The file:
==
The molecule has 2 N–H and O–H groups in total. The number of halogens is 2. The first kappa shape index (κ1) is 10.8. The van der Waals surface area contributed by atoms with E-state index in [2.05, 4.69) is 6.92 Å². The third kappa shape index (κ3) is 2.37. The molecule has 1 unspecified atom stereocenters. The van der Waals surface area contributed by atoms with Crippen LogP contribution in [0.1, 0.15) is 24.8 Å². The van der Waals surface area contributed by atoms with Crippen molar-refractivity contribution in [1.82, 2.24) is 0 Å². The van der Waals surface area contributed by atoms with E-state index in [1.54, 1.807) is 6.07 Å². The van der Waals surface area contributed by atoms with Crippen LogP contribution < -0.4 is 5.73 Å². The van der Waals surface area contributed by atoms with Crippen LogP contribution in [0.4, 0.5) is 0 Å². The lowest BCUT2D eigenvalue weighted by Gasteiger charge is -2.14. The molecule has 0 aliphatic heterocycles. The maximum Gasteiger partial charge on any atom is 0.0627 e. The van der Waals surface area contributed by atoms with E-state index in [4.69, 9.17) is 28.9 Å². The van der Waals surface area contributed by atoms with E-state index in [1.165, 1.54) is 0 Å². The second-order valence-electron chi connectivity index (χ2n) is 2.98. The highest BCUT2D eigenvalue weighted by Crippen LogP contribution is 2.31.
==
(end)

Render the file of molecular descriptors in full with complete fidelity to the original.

The molecule has 2 N–H and O–H groups in total. The number of halogens is 2. The first kappa shape index (κ1) is 10.8. The van der Waals surface area contributed by atoms with E-state index in [2.05, 4.69) is 6.92 Å². The third kappa shape index (κ3) is 2.37. The molecule has 1 unspecified atom stereocenters. The van der Waals surface area contributed by atoms with Crippen LogP contribution in [0.1, 0.15) is 24.8 Å². The van der Waals surface area contributed by atoms with Crippen molar-refractivity contribution in [1.82, 2.24) is 0 Å². The van der Waals surface area contributed by atoms with E-state index in [1.54, 1.807) is 6.07 Å². The van der Waals surface area contributed by atoms with Crippen LogP contribution < -0.4 is 5.73 Å². The van der Waals surface area contributed by atoms with Crippen LogP contribution in [0.4, 0.5) is 0 Å². The lowest BCUT2D eigenvalue weighted by Gasteiger charge is -2.14. The molecule has 0 aliphatic heterocycles. The maximum Gasteiger partial charge on any atom is 0.0627 e. The van der Waals surface area contributed by atoms with E-state index in [4.69, 9.17) is 28.9 Å². The van der Waals surface area contributed by atoms with E-state index in [1.165, 1.54) is 0 Å². The second-order valence-electron chi connectivity index (χ2n) is 2.98. The highest BCUT2D eigenvalue weighted by Crippen LogP contribution is 2.31.